Steelcase Expects More Losses

October 24, 2003
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Steelcase Inc., amid a significantly downgraded industry outlook for 2004, expects to lose money for the rest of its fiscal year.

The company, citing flat order rates through mid-October after earlier expecting a “gradual strengthening” of orders, told investors today that it has reduced North American shipment expectations by 5 percent for the third and fourth quarters of FY 2004. Steelcase also trimmed its forecasted operating income and accelerated planned restructuring charges.

As a result, Steelcase now expects to post a loss of 5 cents to 7 cents per share for the third quarter that ends Nov. 30, with $5 million to $7 million in previously anticipated pre-tax restructuring charges, on sales that are “consistent” with the $612.1 million recorded in the second quarter.

Steelcase will rack up a fourth quarter loss of 6 cents to 11 cents per share that will include pre-tax charges of $15 million to $20 million. Restructuring charges that were to occur in early FY 2005 would now occur in the fourth quarter of FY 2004, the company said.

“Steelcase is aggressively implementing its plan to improve its cost structure, and is making faster than expected progress on rationalization initiatives in North America and international,” the company stated this morning.

For the full fiscal year, the company expects to lose 10 cents to 15 cents per share.

Wall Street brokerage analysts had expected Steelcase to post a profit of 3 cents per share for the third quarter and 6 cents per share for the fourth quarter, according to First Call/Thomson Financial.

Steelcase executives last month told Wall Street analysts they expected the company to post third quarter earnings “just above breakeven,” including pre-tax restructuring charges of $5 million to $7 million, and a profit for the full fiscal year.

Amid the news from Steelcase is an updated outlook from the industry trade group BIFMA showing that a solid rebound for office furniture makers remains in the distance.

While a small upgrade for 2003 from the last forecast issued in July, the newest BIFMA outlook significantly lowers expectations for 2004.

BIFMA now forecasts shipments next year to rise just 2.5 percent, after three consecutive years of steep declines, to $8.6 billion. BIFMA in July forecast a strong 14 percent rebound in shipments next year.

The downgrade for 2004 is reflective of continued softness in corporate profit projections, office construction and hiring, BIFMA Executive Director Tom Reardon said.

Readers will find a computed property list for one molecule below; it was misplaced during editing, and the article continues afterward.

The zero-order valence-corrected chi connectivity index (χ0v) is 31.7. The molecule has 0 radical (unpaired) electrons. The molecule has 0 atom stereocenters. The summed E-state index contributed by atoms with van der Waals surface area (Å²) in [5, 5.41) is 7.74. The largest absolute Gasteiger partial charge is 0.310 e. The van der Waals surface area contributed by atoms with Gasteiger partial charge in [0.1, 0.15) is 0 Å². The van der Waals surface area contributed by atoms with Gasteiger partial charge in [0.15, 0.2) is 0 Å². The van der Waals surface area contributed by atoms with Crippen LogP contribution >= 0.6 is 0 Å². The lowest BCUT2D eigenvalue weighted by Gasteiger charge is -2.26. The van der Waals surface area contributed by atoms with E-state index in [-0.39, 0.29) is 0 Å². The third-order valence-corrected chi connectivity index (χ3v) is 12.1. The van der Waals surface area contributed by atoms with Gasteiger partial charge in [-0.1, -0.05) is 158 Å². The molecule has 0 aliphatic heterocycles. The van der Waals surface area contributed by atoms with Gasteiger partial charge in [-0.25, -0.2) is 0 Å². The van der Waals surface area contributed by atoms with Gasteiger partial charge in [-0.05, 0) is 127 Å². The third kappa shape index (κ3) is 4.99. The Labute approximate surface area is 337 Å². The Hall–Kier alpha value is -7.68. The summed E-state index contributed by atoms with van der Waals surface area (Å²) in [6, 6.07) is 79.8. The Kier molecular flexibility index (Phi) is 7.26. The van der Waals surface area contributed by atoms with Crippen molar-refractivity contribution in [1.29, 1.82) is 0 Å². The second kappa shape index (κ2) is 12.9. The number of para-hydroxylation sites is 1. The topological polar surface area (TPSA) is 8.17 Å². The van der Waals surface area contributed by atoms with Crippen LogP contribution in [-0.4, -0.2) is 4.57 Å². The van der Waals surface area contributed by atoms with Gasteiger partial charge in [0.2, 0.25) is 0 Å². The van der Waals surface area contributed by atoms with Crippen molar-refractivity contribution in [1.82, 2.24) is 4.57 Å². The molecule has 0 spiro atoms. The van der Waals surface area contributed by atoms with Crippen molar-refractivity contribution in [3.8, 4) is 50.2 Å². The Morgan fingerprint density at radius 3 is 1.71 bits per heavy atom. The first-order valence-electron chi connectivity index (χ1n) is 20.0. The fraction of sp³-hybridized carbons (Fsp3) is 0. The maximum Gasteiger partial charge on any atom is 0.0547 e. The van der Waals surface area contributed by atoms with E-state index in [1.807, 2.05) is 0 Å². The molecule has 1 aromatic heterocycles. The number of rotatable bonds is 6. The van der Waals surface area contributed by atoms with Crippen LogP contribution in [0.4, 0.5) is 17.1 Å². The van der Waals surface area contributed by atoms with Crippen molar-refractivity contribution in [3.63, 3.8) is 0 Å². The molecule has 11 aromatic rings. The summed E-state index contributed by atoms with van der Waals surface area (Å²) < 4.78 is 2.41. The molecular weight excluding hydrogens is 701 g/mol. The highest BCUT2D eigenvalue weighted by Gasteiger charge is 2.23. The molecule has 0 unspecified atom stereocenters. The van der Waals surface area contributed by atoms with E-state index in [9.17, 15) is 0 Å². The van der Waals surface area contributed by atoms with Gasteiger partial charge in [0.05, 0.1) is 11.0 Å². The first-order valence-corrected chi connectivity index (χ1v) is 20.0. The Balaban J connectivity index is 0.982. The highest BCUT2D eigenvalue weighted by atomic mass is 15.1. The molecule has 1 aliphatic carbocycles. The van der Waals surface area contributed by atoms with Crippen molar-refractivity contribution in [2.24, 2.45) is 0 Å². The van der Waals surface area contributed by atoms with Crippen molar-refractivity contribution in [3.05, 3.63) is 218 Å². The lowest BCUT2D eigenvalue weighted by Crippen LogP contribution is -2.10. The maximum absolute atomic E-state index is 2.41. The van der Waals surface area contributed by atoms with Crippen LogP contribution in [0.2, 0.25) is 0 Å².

“It’s still tough times out there,” Reardon said. “Until the employment projection really turns around, we’re probably not going to.”

For 2003, BIFMA now anticipates a 5.5 percent decline in industrywide shipments, from $8.89 billion to $8.4 billion. That’s an improvement in BIFMA’s July forecast that foresaw an 8.5 percent shipment decline for 2003.

Still, the decline this year will further the office furniture industry’s unprecedented, three-year plunge from a peak sales volume of $13.28 billion in 2000.

Today’s earnings warning from Steelcase comes after both Moody’s and Standard & Poor’s this month lowered the company’s credit rating.

In its action this week, Moody’s also gave Steelcase a negative rating and cited the company’s reduced revenue, operating income and cash flow that are “likely to persist over the near term, as demand for contract office furnishings remains sluggish.” Moody’s also cited the “risks associated with inefficiencies or additional charges arising from the company’s ongoing restructuring program.”

“The potential that Steelcase’s business model may require a fundamental and permanent shift away from that of a vertically integrated manufacturer to enhance its industry competitiveness, and the commensurate stress on company management, are also reflected in the negative outlook,” Moody’s said.

In its announcement today, Steelcase stated that its balance sheet “remains strong with current cash balances and debt levels comparable to the end of the second quarter. The company expects to continue to comply with all debt covenants.”           

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